Whether it’s for their car, their home, or something else, most Americans will need some type of insurance at some point in their lives. Insurance is what people count on to get them through some of the most difficult events in their lives, like natural disasters or accidents.
Because the insurance industry provides crucial services and benefits to so many people, it is, as it should be, heavily regulated. Errors on the part of insurance agencies can have devastating consequences for clients, so it’s in everyone’s best interest to protect against the possibility of negligence.
But what does negligence mean from the perspective of your agency, and how can you guard against it? Take a look at what you need to know.
The Elements of Negligence
First, it’s important to understand that negligence has nothing to do with intent. There are several elements that factor into a finding of negligence, but intent isn’t one of them. That’s one of the things that makes negligence a tricky thing: the negligent party may not have realized at the time that what they were doing, or failing to do, would cause harm.
For negligence to occur, the negligent party first must have/be obligated with a duty to act in a particular way, or a duty to refrain from taking action(s). Then that duty is breached: they fail to fulfill their said duty to the individual in some way. Further, that breach needs to have caused some type of harm to the individual—harm that the negligent party should have been able to predict. And finally, the harmed individual needs to suffer some type of damage, such as a financial loss. All of these elements need to be in place to determine that negligence has occurred.
What Insurance Agency Negligence Looks Like
Once you understand the elements of negligence, it may help to see some examples of what negligence looks like in the context of an insurance agency.
- Misrepresentation is one possible form of negligence. If an agent gives their client the impression that something is covered under their policy, and it turns out not to be covered, then the agent has misrepresented the policy. While this can happen unintentionally (an agent may have misremembered the details of the policy) it’s an agent’s responsibility to be well-versed in the details of all the policies they sell and to double-check their work.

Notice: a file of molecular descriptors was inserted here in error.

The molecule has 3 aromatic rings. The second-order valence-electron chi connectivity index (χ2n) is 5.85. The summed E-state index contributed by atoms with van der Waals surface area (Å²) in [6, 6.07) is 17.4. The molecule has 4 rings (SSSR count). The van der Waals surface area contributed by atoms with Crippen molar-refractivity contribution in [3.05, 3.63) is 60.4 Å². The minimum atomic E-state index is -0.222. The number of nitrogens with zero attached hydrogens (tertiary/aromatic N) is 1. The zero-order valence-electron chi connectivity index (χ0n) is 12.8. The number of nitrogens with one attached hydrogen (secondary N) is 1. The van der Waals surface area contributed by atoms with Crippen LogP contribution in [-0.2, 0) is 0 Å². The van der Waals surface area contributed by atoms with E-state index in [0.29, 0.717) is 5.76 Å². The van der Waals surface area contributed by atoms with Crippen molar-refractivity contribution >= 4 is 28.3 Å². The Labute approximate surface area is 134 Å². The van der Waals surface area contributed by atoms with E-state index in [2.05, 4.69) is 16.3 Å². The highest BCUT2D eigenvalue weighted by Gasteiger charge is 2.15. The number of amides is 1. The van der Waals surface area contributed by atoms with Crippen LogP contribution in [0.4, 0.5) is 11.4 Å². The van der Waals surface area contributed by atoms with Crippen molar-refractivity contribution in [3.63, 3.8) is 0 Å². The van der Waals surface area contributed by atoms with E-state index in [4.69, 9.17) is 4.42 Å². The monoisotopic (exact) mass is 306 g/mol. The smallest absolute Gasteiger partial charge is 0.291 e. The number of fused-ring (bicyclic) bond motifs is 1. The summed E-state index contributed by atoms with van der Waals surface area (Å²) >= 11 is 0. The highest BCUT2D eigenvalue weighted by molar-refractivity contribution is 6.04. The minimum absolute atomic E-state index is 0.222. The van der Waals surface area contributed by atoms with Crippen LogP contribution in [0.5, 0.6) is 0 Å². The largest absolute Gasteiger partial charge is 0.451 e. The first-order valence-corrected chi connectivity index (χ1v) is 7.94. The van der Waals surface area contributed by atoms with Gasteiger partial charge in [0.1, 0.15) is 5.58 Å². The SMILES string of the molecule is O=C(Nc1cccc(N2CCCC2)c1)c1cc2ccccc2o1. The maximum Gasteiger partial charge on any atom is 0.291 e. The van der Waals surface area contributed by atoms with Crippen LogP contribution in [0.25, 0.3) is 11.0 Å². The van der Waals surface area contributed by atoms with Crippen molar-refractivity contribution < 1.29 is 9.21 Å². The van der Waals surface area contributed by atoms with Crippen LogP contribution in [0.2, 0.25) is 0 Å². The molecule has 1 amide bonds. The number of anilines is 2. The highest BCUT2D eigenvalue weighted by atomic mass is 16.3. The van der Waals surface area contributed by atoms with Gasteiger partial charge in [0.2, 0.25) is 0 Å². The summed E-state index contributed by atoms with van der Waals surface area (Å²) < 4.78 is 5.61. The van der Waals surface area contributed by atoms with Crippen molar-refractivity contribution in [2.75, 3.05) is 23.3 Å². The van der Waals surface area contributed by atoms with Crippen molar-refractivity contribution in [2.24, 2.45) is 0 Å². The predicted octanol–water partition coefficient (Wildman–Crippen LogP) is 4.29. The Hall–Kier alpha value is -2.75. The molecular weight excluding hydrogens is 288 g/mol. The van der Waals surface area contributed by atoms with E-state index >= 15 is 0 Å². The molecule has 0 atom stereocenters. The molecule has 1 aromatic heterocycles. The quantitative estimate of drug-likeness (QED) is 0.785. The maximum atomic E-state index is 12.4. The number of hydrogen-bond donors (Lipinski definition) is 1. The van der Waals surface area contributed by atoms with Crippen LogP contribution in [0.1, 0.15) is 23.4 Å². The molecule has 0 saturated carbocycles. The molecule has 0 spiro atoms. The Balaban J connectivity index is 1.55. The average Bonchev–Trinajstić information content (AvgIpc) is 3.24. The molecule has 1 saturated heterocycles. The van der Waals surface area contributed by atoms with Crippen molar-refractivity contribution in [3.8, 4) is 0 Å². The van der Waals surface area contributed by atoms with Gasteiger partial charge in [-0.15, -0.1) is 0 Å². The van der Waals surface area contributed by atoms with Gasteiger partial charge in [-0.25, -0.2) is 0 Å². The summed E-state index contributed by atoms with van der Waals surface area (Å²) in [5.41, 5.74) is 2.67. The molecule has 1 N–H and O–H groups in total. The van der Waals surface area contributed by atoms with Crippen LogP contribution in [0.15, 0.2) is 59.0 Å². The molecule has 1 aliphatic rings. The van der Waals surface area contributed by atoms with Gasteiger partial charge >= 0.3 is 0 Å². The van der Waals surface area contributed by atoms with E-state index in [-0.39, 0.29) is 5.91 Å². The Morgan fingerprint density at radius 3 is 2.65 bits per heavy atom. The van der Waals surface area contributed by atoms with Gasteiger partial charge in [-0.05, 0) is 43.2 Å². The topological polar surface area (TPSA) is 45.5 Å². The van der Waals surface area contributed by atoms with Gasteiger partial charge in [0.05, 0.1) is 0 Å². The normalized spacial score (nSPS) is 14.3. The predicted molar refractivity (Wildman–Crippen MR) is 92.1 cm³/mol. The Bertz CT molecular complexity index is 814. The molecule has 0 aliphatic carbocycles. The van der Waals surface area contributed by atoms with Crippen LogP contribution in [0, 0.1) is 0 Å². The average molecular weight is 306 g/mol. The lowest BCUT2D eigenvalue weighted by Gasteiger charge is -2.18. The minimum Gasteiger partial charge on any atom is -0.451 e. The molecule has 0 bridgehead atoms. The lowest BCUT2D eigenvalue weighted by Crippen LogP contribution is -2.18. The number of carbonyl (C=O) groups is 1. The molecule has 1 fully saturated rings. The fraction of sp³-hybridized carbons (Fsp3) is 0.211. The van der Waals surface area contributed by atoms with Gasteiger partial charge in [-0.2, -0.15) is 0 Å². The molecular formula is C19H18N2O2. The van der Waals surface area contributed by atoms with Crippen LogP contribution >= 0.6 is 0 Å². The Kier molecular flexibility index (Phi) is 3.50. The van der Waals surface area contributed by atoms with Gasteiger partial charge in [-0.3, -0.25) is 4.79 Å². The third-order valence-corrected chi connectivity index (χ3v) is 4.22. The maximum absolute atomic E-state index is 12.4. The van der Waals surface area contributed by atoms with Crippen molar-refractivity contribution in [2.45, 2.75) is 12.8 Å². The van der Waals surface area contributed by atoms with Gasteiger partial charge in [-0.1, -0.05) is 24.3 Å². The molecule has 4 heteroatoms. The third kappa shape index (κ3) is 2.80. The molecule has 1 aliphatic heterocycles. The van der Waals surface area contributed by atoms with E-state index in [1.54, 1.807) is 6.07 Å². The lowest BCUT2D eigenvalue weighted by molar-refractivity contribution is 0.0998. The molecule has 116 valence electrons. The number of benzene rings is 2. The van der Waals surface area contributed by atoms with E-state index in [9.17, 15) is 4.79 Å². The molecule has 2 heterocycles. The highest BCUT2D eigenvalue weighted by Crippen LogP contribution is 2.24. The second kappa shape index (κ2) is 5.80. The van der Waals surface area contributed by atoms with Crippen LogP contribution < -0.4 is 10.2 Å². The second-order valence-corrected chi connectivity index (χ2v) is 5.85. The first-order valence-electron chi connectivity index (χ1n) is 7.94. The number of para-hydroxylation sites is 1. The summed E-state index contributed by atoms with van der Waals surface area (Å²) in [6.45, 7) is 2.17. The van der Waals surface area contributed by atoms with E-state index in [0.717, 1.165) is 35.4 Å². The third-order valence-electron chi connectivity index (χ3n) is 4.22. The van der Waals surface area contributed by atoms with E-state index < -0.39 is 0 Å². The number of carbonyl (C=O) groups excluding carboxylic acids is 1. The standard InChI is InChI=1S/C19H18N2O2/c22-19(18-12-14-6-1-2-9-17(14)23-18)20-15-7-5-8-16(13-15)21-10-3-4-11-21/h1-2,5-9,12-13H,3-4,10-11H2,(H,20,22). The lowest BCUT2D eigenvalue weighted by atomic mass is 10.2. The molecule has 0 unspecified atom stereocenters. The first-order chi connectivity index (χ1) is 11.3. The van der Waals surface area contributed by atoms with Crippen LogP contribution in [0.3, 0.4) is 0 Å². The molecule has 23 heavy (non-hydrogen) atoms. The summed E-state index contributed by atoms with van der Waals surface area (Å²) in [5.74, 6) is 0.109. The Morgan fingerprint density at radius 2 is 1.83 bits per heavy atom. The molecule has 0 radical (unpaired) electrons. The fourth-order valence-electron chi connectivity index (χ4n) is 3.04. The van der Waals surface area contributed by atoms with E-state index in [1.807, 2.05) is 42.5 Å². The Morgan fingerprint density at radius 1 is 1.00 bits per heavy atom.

- Failure to inform is another form of negligence. Agents need to keep their clients informed and updated. For example, if a policy is about to be canceled, the client needs to be informed of that fact. Or, if an insurer has become insolvent, agents are obligated to inform their client about that fact.
- Failure to inform works the other way as well. When a client notifies their agent of a claim, it’s the agent’s duty to pass that information on to the insurer so that the claim can be evaluated and paid. Failure to do so is considered negligence.
While an agent may not intend to cause harm, these few examples illustrate the preventable lapses can constitute negligence. Clearly, negligence can cause undue damage to you and your clients, financial and otherwise.
In addition to training and developing your team, one way that insurance agencies can protect themselves from negligence claims is with Errors and Omissions Insurance, or E&O insurance. The American Agents Alliance is here to help agencies learn how to limit their liability. Contact us to find out more about E&O insurance.